#11 - JRL 7251
Financial Times (UK)
July 16, 2003,
Big Oil plays the field in Russia but western independents find going tough: Small groups say might is right in country where they face many obstacles
By Toby Shelley
The joint venture deal signed last month between BP and the Russian group TNK was hailed as confirmation that Russia is now a safe environment for western energy companies.
That may be the case for Big Oil but western independents are finding the going tough, say company executives.
True, some are expanding. US-based Teton tripled its production in May by acquiring Anderman's interests in the Chernogorskoye joint venture with the Russian company Sidanco. London-listed Sibir has found a way around restrictions on the export of crude oil by winning access to the Moscow city refinery.
But even Sibir, although it has the advantage of an influential local partner, faces problems. Last week, the company disclosed that Sibneft, its partner and operator in the Priobskoye group fields, has not reported to it since last year after the two companies took different sides in a contest over the Moscow refinery.
The Aton Capital Group called this a "a major negative" and withdrew a buy recommendation.
Legal wrangles persist, some of them dating back a number of years. Northern Petroleum, another British independent, has been battling AGO, now part of the big company Lukoil, since 1995. "We felt our rights were clear and we used good lawyers but the Russians felt they could walk away", said Derek Musgrove, its managing director.
A few years ago there were scores of small foreign-owned companies or joint ventures with foreign partners in the Russian oil sector but a sweeping consolidation has removed many of them, said Steven Dashevsky, head of research at Moscow-based Aton. Most were happy to be bought out at the "top dollar" prices offered: "People are not packing up and leaving but packing up and selling."
Soco, another London-based company, received Dollars 50m in cash and assump tion of Dollars 11m in debt for its share of a Russian joint venture in which it valued its assets at Pounds 22.3m.
Those who have had their fingers burnt cite three big problems: partner risk; the allied issue of the attitude of the judiciary towards foreign companies; and limits on crude exports.
Henry Cameron, chief executive of Sibir, said the partner risk was best circumvented by bringing in Russian shareholders. Sibir is 50 per cent Russian owned.
Northern's Derek Musgrove said if relations break down Russian partners are confident that "cost and time are on their side - they are happy to drag things out". Roger Cagle, chief financial officer of Soco, which pulled out of Russia in 2001, says who the local partner is matters: "We turned up with Lukoil - without such a partner it would have been very difficult to work."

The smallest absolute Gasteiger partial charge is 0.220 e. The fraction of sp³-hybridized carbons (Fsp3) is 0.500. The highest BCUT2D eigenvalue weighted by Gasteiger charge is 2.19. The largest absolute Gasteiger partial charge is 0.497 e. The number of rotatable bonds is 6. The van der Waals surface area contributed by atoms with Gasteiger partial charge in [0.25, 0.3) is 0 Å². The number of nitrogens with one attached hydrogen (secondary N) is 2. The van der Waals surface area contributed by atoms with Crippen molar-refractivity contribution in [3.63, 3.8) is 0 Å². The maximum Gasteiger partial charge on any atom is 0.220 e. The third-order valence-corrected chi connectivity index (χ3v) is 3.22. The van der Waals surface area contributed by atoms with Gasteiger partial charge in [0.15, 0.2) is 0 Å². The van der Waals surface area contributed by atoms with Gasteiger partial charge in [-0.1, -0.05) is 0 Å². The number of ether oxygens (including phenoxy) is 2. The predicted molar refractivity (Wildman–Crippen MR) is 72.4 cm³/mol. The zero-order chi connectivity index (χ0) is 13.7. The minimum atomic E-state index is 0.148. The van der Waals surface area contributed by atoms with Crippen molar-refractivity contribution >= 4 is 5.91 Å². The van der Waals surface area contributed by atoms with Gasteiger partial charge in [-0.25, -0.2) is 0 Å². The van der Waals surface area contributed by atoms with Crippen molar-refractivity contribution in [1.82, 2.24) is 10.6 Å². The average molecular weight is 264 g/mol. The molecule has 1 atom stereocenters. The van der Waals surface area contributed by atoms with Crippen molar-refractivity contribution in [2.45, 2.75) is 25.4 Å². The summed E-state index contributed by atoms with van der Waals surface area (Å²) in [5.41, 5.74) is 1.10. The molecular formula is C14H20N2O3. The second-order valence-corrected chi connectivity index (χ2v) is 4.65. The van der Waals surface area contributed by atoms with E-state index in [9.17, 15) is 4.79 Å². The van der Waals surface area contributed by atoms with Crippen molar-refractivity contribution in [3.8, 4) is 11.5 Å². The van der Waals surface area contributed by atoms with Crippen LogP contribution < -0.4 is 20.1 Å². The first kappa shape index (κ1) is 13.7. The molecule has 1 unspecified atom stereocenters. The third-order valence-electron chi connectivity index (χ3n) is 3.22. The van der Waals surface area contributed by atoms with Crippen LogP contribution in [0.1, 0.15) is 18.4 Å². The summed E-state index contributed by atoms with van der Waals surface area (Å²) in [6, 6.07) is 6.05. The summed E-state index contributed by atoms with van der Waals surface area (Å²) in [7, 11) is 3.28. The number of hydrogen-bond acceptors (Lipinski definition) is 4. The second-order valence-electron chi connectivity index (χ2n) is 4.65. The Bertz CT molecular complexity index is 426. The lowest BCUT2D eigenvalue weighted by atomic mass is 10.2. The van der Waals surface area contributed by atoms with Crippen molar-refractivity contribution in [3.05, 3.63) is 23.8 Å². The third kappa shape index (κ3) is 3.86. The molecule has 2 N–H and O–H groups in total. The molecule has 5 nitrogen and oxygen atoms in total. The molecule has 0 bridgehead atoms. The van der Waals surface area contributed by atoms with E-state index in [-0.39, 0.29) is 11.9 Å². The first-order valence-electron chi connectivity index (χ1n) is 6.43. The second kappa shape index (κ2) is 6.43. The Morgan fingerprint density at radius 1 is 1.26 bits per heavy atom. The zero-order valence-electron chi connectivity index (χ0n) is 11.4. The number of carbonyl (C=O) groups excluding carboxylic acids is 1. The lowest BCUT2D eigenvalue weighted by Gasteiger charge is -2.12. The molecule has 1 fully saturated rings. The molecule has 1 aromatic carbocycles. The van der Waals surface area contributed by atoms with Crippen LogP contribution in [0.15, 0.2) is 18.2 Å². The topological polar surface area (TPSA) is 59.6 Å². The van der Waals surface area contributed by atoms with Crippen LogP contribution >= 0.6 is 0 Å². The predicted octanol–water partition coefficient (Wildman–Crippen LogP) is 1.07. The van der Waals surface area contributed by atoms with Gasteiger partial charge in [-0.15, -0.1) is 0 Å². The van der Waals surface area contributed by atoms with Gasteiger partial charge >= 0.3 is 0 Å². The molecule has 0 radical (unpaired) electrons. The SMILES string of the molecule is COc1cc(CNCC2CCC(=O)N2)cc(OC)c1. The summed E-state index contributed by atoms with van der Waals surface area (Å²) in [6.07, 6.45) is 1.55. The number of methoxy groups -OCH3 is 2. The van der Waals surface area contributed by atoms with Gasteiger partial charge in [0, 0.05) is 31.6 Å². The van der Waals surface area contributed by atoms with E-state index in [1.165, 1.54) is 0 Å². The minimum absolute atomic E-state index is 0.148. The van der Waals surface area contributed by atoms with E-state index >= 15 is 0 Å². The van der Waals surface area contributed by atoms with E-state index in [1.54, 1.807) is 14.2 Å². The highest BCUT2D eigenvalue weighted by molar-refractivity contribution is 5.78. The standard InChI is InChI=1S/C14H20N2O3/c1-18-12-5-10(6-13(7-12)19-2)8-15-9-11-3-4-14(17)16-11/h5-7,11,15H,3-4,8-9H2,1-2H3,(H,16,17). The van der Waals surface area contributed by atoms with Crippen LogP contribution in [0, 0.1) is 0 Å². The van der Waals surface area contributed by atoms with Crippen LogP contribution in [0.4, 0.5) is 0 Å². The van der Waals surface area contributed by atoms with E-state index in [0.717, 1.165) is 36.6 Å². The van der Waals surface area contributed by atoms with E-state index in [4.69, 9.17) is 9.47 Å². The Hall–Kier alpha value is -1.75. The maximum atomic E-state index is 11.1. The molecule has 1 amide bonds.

But even Mr Cagle refers to service providers simply walking away from agreements, leaving the foreign independent to go to a local court that may not hear a case for a long time and any way is likely to favour a Russian party. This month Northern will appear in a court in the Arctic circle unsure even of the nature or content of the case.
Brian Hall, chief executive of Aminex, said, "You get nowhere in local courts. You are better treated at the federal level but it takes many months to get there."
Only around 30-40 per cent of crude can be exported for sale at international prices. The rest is divided between the domestic Russian market and FSU countries. With a domestic price of around Dollars 8 a barrel there is little or no profit on those sales.
Structural change in Russia and its oil sector explains much of the demise of the independents, said Mr Dashevsky.
"Russia doesn't need the 300 oil companies it had, like it doesn't need the 2,000 banks it has," he argued.
Now companies such as Lukoil are driving forward consolidation and buying out Russian interests of Soco, Aminex and Bitech. In May, Rosneft bought Anglo-Siberian.
Mr Hall said the foreign independents were no longer important to the oil sector because after two years of high prices it had amassed plenty of capital it would otherwise have sought from foreign partners.
Mr Dashevsky is critical of western independents' expectations and he argues that the rules of the game are increasingly transparent and increasingly equal for large and small companies, foreign and domestic.
Company executives are divided over whether President Vladimir Putin has made a difference.
Mr Musgrove thinks junior companies remain pawns in internal politics and that promises made when Mr Putin came to power have changed little, but Mr Hall and Mr Cagle think new company codes have improved things.
Still, the perception among many of the small players is that might is right and that Russians remain suspicious of outsiders seeking to profit from their country's natural resources.